South African manufacturing companies have backed calls to increase their production capacity instead of relying on imports in a bid to boost the forecast gross domestic product growth. Picture: Oupa Mokoena/African News Agency (ANA)
South African manufacturing companies have backed calls to increase their production capacity instead of relying on imports in a bid to boost the forecast gross domestic product growth. Picture: Oupa Mokoena/African News Agency (ANA)

South African manufacturing companies rally to localisation call

By Siphelele Dludla Time of article published May 18, 2021

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JOHANNESBURG - SOUTH African manufacturing companies have backed calls to increase their production capacity instead of relying on imports in a bid to boost the forecast gross domestic product growth.

A report launched yesterday showed that local manufacturing businesses could increase their capacity by substituting 20 percent of non-petroleum goods imports for domestically produced goods within five years.

The report was launched by the Business Unity SA (Busa) in conjunction with the Business leadership SA (BLSA) after research and consulting firm Intellidex surveyed 125 businesses. It is particularly important as the government has placed localisation as a central cog in the machinery of policy to best assist South Africa’s economic recovery.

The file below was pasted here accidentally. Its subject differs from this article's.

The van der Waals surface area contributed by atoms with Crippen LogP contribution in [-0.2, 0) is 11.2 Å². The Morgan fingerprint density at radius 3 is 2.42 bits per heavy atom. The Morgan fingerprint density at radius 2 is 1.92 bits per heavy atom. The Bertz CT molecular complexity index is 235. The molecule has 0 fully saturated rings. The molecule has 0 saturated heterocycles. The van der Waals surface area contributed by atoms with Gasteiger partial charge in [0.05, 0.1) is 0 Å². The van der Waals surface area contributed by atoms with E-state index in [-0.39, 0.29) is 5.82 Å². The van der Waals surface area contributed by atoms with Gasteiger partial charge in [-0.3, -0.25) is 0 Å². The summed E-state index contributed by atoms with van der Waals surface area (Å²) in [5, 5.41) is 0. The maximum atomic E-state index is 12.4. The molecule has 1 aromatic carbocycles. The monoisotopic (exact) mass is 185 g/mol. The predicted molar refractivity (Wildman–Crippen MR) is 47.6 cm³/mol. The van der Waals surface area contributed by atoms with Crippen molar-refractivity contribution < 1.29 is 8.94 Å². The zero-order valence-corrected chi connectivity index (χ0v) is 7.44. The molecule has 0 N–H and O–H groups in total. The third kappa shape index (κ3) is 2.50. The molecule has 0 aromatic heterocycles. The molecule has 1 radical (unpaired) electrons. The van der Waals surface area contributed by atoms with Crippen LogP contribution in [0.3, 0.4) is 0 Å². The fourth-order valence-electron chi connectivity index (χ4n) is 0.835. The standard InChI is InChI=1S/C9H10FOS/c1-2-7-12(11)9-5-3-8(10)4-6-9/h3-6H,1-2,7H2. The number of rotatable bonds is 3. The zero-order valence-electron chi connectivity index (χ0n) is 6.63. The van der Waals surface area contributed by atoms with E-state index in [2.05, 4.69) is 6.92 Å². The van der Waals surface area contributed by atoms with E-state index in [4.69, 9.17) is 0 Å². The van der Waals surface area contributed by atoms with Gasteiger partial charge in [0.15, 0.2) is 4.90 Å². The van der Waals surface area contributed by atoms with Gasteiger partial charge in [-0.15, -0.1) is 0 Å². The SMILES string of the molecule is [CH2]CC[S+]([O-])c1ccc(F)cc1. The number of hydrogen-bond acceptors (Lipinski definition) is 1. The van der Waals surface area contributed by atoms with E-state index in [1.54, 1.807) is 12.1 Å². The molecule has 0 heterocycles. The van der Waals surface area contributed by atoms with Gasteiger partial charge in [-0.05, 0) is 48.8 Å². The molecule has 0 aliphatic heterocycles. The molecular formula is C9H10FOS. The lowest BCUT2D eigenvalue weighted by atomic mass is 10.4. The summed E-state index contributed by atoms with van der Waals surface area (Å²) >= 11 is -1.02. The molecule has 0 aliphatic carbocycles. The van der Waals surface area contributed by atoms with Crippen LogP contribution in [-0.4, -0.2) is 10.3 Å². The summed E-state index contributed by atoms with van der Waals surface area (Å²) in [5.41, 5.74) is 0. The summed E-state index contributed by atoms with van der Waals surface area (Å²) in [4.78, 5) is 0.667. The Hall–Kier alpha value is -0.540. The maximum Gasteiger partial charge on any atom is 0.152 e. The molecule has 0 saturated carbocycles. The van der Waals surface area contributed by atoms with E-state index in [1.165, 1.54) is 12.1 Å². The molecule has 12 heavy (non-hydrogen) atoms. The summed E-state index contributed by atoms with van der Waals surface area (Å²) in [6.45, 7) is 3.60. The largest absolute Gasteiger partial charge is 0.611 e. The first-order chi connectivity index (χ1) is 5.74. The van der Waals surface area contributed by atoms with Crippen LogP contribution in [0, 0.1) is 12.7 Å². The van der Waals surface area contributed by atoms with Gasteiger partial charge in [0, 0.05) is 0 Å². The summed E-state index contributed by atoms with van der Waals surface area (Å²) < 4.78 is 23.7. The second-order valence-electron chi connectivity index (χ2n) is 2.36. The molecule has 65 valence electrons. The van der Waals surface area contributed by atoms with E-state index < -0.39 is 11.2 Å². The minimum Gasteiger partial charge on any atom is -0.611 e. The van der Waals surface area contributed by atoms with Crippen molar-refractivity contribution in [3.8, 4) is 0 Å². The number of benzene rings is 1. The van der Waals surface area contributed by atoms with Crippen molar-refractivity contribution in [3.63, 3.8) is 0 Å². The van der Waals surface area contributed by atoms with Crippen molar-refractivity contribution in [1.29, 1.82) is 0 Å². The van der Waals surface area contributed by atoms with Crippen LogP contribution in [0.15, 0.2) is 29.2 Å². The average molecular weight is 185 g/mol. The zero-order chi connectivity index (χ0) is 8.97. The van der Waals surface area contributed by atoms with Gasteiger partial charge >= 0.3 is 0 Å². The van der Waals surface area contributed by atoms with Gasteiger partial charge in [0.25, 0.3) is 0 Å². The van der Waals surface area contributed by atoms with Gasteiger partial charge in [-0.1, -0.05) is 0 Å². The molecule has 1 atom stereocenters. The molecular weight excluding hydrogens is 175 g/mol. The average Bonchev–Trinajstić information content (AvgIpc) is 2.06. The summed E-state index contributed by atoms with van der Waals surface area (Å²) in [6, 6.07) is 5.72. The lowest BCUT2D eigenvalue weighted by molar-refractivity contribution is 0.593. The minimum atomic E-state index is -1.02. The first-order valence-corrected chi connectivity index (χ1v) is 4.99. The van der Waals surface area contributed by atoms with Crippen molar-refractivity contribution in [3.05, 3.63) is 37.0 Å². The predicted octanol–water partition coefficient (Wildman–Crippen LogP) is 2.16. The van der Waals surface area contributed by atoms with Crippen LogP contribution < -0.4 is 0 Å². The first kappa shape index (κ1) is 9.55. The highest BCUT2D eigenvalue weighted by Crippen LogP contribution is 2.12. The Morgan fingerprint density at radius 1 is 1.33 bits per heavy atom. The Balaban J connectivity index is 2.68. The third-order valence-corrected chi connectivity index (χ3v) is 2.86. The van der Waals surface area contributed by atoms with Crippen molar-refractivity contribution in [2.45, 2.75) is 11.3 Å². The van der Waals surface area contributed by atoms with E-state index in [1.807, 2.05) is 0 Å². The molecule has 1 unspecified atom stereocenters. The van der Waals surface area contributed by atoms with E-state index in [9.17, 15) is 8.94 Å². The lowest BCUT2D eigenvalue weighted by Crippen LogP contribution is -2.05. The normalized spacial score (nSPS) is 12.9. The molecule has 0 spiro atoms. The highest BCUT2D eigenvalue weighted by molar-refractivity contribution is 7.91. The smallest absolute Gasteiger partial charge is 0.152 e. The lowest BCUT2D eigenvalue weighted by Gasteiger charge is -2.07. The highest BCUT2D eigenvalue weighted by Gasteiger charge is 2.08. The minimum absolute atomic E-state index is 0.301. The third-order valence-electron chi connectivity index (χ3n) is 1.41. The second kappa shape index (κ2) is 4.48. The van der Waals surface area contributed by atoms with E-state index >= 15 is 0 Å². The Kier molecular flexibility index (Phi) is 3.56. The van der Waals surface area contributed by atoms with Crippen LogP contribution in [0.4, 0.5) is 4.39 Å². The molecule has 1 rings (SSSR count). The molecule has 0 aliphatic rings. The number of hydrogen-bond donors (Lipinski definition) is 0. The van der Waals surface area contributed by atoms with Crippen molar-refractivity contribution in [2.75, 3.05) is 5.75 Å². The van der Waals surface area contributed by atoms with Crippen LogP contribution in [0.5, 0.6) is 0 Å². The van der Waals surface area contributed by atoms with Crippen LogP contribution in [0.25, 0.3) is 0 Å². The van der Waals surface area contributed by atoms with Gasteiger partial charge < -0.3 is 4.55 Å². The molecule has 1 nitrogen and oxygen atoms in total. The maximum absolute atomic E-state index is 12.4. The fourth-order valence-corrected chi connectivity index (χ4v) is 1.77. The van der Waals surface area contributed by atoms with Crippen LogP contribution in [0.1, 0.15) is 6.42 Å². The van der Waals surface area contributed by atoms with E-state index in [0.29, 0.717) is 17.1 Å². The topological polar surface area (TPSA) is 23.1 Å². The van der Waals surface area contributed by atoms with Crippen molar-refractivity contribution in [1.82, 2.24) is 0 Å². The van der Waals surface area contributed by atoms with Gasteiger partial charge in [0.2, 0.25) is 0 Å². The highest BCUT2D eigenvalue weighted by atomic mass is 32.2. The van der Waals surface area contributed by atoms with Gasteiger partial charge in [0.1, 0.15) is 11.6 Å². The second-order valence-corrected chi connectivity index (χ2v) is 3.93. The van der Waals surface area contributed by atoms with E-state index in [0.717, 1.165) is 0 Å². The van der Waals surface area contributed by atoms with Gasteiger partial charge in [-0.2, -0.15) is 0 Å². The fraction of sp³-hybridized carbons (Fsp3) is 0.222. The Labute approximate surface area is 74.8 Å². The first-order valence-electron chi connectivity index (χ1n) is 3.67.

Intellidex said the general sentiment among the 125 companies surveyed was that they support attempts to improve localisation “under the right conditions”.

The survey found that goods-producing companies could undertake substitution of 12.6 percent of imports “right away” under the right conditions, rising to 32.3 percent after five years.

Intellidex’s head of capital markets research, Peter Attard Montalto, said quantitative modelling showed large variation in capacity to localise and ability to do so in short to medium run.

Montalto, however, said businesses were sceptical of existing localisation policy and worried about capacity, price and quality, and the “usual” constraints of electricity and labour regulations. He said that localisation maximisation was possible, but only under the right conditions or it would have negative consequences for prices and recovery.

“Targets could well be achievable over the medium-term, but that the right conditions do not exist in most sectors,” Montalto said.

Manufacturing production in South Africa rose to pre-pandemic levels after increasing 4.6 percent in March from a year before, the strongest growth in factory activity since April 2019.

Busa chief executive Cas Coovadia said the localisation initiative could not be considered in isolation of the broader imperative of fundamental economic reforms that attract investment.

“We remain committed to working with all social partners to attract investment and put the country onto a sustainable economic growth path,” Coovadia said.

“Localisation is certainly an element of this, but must be considered in the context of critical reforms for investment and growth.”

BLSA chief executive Busi Mavuso said business must ensure localisation efforts create jobs and did not lead to increased prices in commodities manufactured locally.

“The study is a critical instrument to contextualise our localisation efforts and ensure these are informed by empirical data, so that we progress in a manner that ensures localisation is sustainable and creates employment, increases competitiveness and produces quality product at competitiveness prices.”

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